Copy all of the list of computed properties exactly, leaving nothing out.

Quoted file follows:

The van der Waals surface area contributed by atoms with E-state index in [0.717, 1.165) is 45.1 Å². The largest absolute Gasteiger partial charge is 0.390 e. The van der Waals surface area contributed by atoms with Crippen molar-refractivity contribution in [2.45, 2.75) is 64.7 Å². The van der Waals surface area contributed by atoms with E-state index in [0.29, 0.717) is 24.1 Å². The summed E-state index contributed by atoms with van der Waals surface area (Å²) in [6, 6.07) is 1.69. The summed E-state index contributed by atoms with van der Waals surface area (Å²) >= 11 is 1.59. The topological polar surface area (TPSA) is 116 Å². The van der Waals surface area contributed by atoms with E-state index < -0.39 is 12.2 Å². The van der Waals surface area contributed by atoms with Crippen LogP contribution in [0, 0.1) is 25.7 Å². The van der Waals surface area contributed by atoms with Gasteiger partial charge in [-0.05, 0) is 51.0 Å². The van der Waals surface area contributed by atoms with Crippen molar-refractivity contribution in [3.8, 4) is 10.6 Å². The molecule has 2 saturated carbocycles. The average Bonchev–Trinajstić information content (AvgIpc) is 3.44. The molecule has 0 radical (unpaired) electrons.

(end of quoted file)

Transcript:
The van der Waals surface area contributed by atoms with E-state index in [0.717, 1.165) is 45.1 Å². The largest absolute Gasteiger partial charge is 0.390 e. The van der Waals surface area contributed by atoms with Crippen molar-refractivity contribution in [2.45, 2.75) is 64.7 Å². The van der Waals surface area contributed by atoms with E-state index in [0.29, 0.717) is 24.1 Å². The summed E-state index contributed by atoms with van der Waals surface area (Å²) in [6, 6.07) is 1.69. The summed E-state index contributed by atoms with van der Waals surface area (Å²) >= 11 is 1.59. The topological polar surface area (TPSA) is 116 Å². The van der Waals surface area contributed by atoms with E-state index < -0.39 is 12.2 Å². The van der Waals surface area contributed by atoms with Crippen LogP contribution in [0, 0.1) is 25.7 Å². The van der Waals surface area contributed by atoms with Gasteiger partial charge in [-0.05, 0) is 51.0 Å². The van der Waals surface area contributed by atoms with Crippen molar-refractivity contribution in [3.8, 4) is 10.6 Å². The molecule has 2 saturated carbocycles. The average Bonchev–Trinajstić information content (AvgIpc) is 3.44. The molecule has 0 radical (unpaired) electrons.